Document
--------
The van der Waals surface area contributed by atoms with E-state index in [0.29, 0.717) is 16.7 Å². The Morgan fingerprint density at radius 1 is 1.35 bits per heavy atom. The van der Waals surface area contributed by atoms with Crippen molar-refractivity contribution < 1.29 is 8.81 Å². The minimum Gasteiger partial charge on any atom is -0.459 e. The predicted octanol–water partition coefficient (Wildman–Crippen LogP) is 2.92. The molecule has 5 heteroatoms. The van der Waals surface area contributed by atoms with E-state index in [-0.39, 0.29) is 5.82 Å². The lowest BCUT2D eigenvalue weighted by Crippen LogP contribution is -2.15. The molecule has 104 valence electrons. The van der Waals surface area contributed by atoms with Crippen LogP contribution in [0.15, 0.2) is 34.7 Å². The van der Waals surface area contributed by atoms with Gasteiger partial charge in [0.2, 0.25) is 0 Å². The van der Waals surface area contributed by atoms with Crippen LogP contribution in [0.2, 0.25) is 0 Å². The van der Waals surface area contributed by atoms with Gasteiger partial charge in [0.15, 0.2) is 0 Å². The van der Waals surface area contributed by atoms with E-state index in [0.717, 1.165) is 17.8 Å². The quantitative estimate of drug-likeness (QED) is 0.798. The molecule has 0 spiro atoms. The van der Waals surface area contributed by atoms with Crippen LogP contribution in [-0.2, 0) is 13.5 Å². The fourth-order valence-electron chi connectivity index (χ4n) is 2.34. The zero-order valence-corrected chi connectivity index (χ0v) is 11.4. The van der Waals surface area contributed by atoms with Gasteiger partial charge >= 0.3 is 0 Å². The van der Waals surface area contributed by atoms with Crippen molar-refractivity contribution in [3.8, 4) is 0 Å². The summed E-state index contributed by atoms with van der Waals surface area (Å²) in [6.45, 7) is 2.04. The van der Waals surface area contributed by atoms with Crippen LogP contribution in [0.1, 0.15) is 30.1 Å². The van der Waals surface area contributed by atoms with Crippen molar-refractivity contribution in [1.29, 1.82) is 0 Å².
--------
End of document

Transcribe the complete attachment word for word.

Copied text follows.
The van der Waals surface area contributed by atoms with E-state index in [0.29, 0.717) is 16.7 Å². The Morgan fingerprint density at radius 1 is 1.35 bits per heavy atom. The van der Waals surface area contributed by atoms with Crippen molar-refractivity contribution < 1.29 is 8.81 Å². The minimum Gasteiger partial charge on any atom is -0.459 e. The predicted octanol–water partition coefficient (Wildman–Crippen LogP) is 2.92. The molecule has 5 heteroatoms. The van der Waals surface area contributed by atoms with E-state index in [-0.39, 0.29) is 5.82 Å². The lowest BCUT2D eigenvalue weighted by Crippen LogP contribution is -2.15. The molecule has 104 valence electrons. The van der Waals surface area contributed by atoms with Crippen LogP contribution in [0.15, 0.2) is 34.7 Å². The van der Waals surface area contributed by atoms with Gasteiger partial charge in [0.2, 0.25) is 0 Å². The van der Waals surface area contributed by atoms with Crippen LogP contribution in [0.2, 0.25) is 0 Å². The van der Waals surface area contributed by atoms with Gasteiger partial charge in [0.15, 0.2) is 0 Å². The van der Waals surface area contributed by atoms with E-state index in [0.717, 1.165) is 17.8 Å². The quantitative estimate of drug-likeness (QED) is 0.798. The molecule has 0 spiro atoms. The van der Waals surface area contributed by atoms with Crippen LogP contribution in [-0.2, 0) is 13.5 Å². The fourth-order valence-electron chi connectivity index (χ4n) is 2.34. The zero-order valence-corrected chi connectivity index (χ0v) is 11.4. The van der Waals surface area contributed by atoms with Gasteiger partial charge >= 0.3 is 0 Å². The van der Waals surface area contributed by atoms with Crippen molar-refractivity contribution in [3.8, 4) is 0 Å². The summed E-state index contributed by atoms with van der Waals surface area (Å²) in [6.45, 7) is 2.04. The van der Waals surface area contributed by atoms with Crippen LogP contribution in [0.1, 0.15) is 30.1 Å². The van der Waals surface area contributed by atoms with Crippen molar-refractivity contribution in [1.29, 1.82) is 0 Å².